Looking back, Mark DeVito may have once been the world’s most overqualified cashier and dishwasher.
In 1981, DeVito was 23 years old with a new master’s degree in electronic science under his arm. Yet he could not find work at the region’s tech companies.
“I just wanted to work at an Intel or a National Semiconductor,” said DeVito, a lifelong Portland resident. “But then Mount St. Helens blew and all those companies were no longer hiring. So I spent seven months working at Pizza Hut during the day, Plaid Pantry at night, while trying to find a job in the area.”
DeVito recounted this last week while sitting in a much different place: the second-floor conference room at nLIGHT, the Vancouver laser manufacturer he co-founded at the start of the millennium.
nLIGHT went public last month, jolting in value and gaining market share in a burgeoning industry. The first sales of company stock raised about $100 million and established the firm’s value at more than $1 billion.
The firm makes semiconductor lasers powerful enough to cut and weld. Their power can be harnessed for jobs such as precision manufacturing of electronics or helping U.S. aircraft shoot down hostile projectiles.
While industry experts say global fiber laser sales are expected to climb about 16 percent every year, to $4.2 billion in 2020, nLIGHT last week reported that its quarterly revenues in the winter climbed 42 percent over the year.
“I’ve got five grandkids, I love playing with them, but they don’t make me feel young,” he said. “When I come to work, and I work with the teams here and figure out how to make lasers better, I feel young.”
How it all started
It was only after handing in his Pizza Hut and Plaid Pantry uniforms that he could go learn the technology to turn photons into electrons. So he scoured the classified ads and found an engineering job in San Jose, Calif.
At the time, the technology — called Metal Organic Chemical Vapor Deposition — was mainly used to make night vision equipment for the military.
“They had leading-edge technology down there that I got to work on that is critical for this industry today,” he said.
After three years at that job, DeVito applied his knowledge to a startup called SDL Inc. Like a sort of precursor to nLIGHT, that company made semiconductor lasers and went public in 1995. He did not make a fortune, he said, but he did profit enough to move back to Portland and spend a few years being solely an entrepreneur.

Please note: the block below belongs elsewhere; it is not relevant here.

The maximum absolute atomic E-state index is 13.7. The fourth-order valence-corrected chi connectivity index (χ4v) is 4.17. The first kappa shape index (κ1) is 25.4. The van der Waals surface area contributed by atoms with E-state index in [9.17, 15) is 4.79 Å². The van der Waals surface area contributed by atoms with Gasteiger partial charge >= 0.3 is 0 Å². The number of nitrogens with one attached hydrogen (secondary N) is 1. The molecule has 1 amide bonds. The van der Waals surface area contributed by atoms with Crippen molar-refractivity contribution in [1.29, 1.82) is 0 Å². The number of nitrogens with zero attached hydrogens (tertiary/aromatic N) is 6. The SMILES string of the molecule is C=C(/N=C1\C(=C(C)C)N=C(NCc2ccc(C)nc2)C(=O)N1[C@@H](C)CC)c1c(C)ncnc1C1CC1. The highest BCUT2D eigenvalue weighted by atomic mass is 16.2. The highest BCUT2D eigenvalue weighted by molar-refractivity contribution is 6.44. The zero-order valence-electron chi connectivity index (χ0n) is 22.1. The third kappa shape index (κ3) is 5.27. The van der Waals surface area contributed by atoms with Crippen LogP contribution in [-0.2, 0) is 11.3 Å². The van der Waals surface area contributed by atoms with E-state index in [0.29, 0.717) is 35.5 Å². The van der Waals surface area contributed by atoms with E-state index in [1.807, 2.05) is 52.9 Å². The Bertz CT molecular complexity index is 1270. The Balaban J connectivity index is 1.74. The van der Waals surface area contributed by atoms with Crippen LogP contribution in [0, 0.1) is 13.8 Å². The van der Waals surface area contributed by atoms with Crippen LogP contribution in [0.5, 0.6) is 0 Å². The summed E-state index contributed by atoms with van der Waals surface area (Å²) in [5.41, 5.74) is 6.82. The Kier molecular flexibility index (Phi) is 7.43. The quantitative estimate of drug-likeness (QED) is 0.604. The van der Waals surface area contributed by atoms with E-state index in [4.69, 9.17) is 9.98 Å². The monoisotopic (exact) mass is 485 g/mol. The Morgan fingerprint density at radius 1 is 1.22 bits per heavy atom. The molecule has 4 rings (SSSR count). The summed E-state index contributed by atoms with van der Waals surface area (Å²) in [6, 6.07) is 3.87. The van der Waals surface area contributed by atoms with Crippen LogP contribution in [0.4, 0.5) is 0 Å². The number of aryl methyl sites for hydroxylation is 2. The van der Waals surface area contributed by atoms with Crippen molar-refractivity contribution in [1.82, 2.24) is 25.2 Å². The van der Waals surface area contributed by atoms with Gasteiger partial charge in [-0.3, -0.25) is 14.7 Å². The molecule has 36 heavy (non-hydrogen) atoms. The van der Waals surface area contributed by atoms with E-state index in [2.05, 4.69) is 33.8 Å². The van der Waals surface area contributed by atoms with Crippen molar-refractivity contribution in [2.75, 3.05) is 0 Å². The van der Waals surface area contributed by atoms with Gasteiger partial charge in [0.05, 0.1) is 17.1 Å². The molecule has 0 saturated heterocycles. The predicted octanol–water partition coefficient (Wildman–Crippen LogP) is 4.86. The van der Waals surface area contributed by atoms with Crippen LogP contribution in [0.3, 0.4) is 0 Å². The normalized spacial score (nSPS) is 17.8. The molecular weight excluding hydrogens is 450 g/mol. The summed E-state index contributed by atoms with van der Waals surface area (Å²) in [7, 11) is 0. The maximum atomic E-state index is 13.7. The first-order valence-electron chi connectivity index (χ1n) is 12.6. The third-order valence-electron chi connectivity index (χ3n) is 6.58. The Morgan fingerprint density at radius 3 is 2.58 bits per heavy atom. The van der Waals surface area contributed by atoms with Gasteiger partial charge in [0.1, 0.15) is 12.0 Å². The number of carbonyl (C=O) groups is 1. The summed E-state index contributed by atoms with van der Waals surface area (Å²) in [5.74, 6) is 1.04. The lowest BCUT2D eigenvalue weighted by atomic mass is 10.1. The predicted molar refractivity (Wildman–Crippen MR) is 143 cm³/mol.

“I think I ended up netting a few hundred K,” he said. “I used that to start my own businesses.”
nLIGHT’s formation would come a few years later, when DeVito’s path collided with Scott Karlsen, today an optical engineer at nLIGHT, and CEO Scott Keeney.
Each one in the trio had a specialty. DeVito could spark the laser, Karlsen could guide it, and Keeney, a Harvard Business School alumnus, could orchestrate those into an emergent technology company.
“We were a team from Day 1,” Keeney said. “It took those different skill sets.”
nLIGHT’s story from there is one of trial, error and patience, Keeney said. It formed in 2000 within the telecommunications industry, which collapsed shortly after. Industrial applications for lasers worked in theory, but Keeney said those ideas usually didn’t go over well with venture capital investors.
“We had a vision it would go beyond telecom,” he said. “And I’ll never forget a VC laughed at me and said lasers would never be used for these kinds of applications.”
Enough investors did come aboard, and DeVito would help forge new and improved laser technology for nearly two decades. DeVito said they took on difficult contracts to build a reputation. Those contracts came from commercial enterprises and the defense sector.
Today, nLIGHT employs more than 1,000 people around the world, including 500 in the Vancouver-Portland metropolitan area. New products will be unveiled this year in the hope of driving even more sales. The company will also work to convince more companies to consider upgrading old processes to laser technology.
“Doing what we do and pushing new markets is just inherently risky and really hard,” said Keeney. “There is no smooth sailing. Full stop.”
DeVito’s monotone voice becomes alive when he hears that.
“I feel like I have more energy than ever,” he said. “I may be turning 60 this year, but I feel like I’m 22.”
Good thing he has the job he has always wanted.